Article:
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Noble, D. (1967). Dreams and Dreaming: By Norman MacKenzie. New York: The Vanguard Press, Inc., 1965. 351 pp.. Psychoanal Q., 36:305-306.

(1967). Psychoanalytic Quarterly, 36:305-306

Dreams and Dreaming: By Norman MacKenzie. New York: The Vanguard Press, Inc., 1965. 351 pp.

Review by:
Douglas Noble

Norman MacKenzie, a sociologist and former editor, has here written an informative, readable account of man's concern from earliest history to the present time with the meaning of his dreams. His book is in three parts, the first dealing with the dream from antiquity to the time of Freud, the second with the discoveries of Freud and his contemporaries, the third with recent physiological and pharmacological researches into sleep, dreaming, and the use of drugs.

In his early history of the dream Dr. MacKenzie has condensed many contributions of philosophers, scientists, writers, and historians into a meaningful unity. Of special interest is the reference to Aristotle's essay on Sleep and Dreams and the discussion of the writings of MacNish and Abercrombie,—two prefreudian writers to whom Freud gave very little recognition.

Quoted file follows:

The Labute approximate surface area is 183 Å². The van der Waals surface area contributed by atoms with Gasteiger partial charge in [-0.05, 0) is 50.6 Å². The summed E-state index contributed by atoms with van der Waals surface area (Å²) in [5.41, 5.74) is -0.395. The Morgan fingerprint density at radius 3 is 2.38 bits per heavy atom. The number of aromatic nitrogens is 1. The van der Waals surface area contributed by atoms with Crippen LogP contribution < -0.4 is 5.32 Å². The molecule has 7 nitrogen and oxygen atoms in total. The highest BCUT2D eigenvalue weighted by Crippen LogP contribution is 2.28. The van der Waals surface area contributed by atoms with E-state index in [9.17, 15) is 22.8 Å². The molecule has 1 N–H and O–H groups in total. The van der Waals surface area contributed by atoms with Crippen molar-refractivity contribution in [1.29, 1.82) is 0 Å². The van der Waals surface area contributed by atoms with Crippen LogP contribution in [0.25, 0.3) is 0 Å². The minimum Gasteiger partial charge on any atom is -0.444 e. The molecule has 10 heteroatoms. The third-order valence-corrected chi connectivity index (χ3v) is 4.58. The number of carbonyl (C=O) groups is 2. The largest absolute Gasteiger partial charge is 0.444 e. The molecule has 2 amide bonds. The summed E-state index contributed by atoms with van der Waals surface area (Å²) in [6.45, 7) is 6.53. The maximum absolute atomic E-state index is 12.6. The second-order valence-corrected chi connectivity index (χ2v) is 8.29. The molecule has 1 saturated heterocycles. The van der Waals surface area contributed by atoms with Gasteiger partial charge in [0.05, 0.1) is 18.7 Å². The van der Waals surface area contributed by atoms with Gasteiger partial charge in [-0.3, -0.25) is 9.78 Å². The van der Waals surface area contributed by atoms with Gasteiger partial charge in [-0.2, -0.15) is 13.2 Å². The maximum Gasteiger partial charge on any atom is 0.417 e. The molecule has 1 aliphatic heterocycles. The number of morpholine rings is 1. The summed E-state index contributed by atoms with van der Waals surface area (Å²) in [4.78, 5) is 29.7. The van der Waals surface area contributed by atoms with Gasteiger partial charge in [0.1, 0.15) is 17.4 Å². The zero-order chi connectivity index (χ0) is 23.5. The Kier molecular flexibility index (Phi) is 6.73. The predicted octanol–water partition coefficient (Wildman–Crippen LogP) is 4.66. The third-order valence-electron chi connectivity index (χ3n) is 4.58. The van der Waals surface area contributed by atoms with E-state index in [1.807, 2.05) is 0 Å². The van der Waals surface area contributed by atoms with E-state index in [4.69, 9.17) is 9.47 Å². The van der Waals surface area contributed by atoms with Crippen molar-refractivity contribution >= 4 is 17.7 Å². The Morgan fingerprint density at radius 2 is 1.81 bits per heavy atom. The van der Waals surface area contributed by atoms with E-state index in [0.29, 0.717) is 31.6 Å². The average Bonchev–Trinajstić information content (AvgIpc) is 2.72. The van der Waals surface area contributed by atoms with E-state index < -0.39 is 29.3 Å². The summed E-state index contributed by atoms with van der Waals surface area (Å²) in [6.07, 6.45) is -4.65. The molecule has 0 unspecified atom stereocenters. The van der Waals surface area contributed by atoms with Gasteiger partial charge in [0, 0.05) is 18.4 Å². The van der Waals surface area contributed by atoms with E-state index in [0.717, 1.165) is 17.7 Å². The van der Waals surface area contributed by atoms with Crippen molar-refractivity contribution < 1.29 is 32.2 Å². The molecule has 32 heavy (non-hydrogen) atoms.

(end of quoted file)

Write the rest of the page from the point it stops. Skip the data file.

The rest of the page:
In the section on Freud and his contemporaries much consideration is given to the work of Jung and Stekel. MacKenzie emphasizes the similarities in technique and interpretative method of Freud and his contemporaries, which he feels did not justify the sharp theoretical conflicts that developed between them. The use of dreams in psychotherapy is discussed with clinical illustrations drawn mostly from Bonime's book on The Clinical Use of Dreams and, in the same chapter, the author reviews the use of empathy in dream interpretation and the problem-solving function of the dream as described by French and Fromm. The section on physiological investigations covers the field well though significant researches have been reported since this book was published.

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